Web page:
Segel, in a March 15, 2009 interview published in New York's Daily News, recalled his own real life Bromance and the emotional toll its end took on him: "My best friend from when I was twelve lived with me until six months ago. He moved to the boogie-down Bronx to go to med school at Albert Einstein." Taking his friend's departure like a man, Segel recalls saying "The day he left, I gave him just like a dude good-bye, I was like, All right man, I'll see ya, go get 'em, catch you next time I'm in NYC. Then I woke up at 2a.m. crying."

Photo: Jason Segel and Paul Rudd show buddy love, while Rudd's disapproving fiance Rashida Jones looks on in "I Love You, Man."

Daddy Issues

Are Bromances rooted in our need to find the connection we were denied by our fathers? Are most of life's relationship dynamics driven by underlying daddy issues? Yep, pretty much so, says certified sex addiction therapist Jeff Schultz ( He's a counselor who specializes in the treatment of compulsive sexual behaviors (sex and love addictions).

"If a straight guy was largely abandoned by his father, then he is likely to be "love addicted' to men in a non-sexual way (because of his sexual orientation). He will crave emotional intimacy from a man because he was so deprived of this as a child. That's abandonment." Schultz cites Bromances as having "probably be a little bit of male bonding and healthy intimacy cloaked in a bit of careful machismo to protect the straight guy's "manhood." Those who have trust issues with the abandoning parent of the same sex "crave close emotional intimacy and love shared with another man that really does not have anything to do with sex or sexual arousal."

It 's the rare thing, says Schultz, to encounter the person who doesn't have these issues. Those lucky ones who do tend to "have fewer issues with their mother and father. They can openly say I love you. It wouldn't be a hard thing to say, they'd be no internal difficulty or conflict where the risk of rejection is high." For those who didn't have that important bond with both parents, "There's a real longing for closeness, especially since that person is not seen as safe. The person who is conflicted had greater homophobia and fear of rejection."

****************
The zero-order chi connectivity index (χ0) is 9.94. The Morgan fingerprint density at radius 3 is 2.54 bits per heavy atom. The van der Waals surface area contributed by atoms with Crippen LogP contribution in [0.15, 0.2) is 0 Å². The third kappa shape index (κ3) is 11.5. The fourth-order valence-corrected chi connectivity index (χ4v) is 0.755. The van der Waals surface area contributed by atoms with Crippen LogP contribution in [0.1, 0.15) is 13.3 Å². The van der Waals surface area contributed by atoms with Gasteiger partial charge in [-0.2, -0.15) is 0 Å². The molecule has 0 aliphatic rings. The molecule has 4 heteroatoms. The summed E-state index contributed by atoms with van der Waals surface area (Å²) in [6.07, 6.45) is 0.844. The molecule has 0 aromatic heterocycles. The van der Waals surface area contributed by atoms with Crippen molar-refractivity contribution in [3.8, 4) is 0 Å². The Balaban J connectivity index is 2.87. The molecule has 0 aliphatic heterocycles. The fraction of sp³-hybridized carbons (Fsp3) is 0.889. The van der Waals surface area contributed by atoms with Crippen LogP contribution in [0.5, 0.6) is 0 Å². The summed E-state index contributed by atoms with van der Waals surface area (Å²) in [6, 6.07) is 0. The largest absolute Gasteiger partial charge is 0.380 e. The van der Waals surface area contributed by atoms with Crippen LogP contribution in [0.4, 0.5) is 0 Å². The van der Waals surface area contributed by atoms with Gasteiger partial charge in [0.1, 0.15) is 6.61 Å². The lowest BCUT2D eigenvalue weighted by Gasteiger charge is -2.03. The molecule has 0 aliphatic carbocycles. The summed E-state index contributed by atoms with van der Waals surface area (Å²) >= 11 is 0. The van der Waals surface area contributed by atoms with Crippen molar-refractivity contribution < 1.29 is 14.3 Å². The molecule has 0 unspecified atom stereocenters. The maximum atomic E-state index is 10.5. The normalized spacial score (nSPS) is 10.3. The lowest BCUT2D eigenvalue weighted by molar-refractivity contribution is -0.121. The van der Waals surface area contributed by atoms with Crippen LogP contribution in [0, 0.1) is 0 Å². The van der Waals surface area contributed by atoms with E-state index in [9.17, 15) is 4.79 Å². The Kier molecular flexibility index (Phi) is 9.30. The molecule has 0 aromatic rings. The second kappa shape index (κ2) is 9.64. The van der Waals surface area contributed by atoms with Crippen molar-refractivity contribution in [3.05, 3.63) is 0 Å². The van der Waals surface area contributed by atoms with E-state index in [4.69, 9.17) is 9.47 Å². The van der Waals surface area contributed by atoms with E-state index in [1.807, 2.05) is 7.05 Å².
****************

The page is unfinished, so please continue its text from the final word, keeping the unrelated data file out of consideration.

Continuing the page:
That Gay Thing: Forever Lurking Just Below the Surface

Even among those seemingly comfortable with their Bromance, the very name itself implies at least some level of inherent fear - of being seen as, or being, gay. That's why Greif says the occasional gay joke between these straight Bromancers "cuts down on the fear of appearing too close to somebody else. It is still a fear, but nowhere near as great as it was for the older generation. You'll have guys joke with each other, saying I love u man, but I don't mean it in a gay way. They'll be able to creep up to the ability of saying I love you, but they're going to have to throw up the caveat that I mean it in there straitght way. They're' making a joke about the newfound ability to express love to another man, but they are still throwing in the caveat that they are straight."

But even well-adjusted and relatively secure straight men are not immune to the stings of rejection by a male friend. Greif says "I might meet somebody and call him up once to see if he wants to meet me at the bar to watch the basketball game, but if he turns me down, I won't call him again. I'm socialized to compete with men, not to pursue them. Pursuing a man raises the specter of being gay. I've been socialized to pursue women, not men."

For Schultz, heterosexual men who embrace closeness with other men ultimately benefit from the bond -- and usually rise above the lurking fear of being seen as gay. Healthy, happy and necessary, Bromances are "not about sex. It's about really being known by another person and being loved just as you are -- a precious human being -- without rejection." Now that's something even the gays can get behind!

Photo: Seth Rogen and James Franco in "Pineapple Express."

Scott Stiffler is a New York City based writer and comedian who has performed stand-up, improv, and sketch comedy. His show, "Sammy's at The Palace. . .at Don't Tell Mama"---a spoof of Liza Minnelli's 2008 NYC performance at The Palace Theatre, recently had a NYC run. He must eat twice his weight in fish every day, or he becomes radioactive.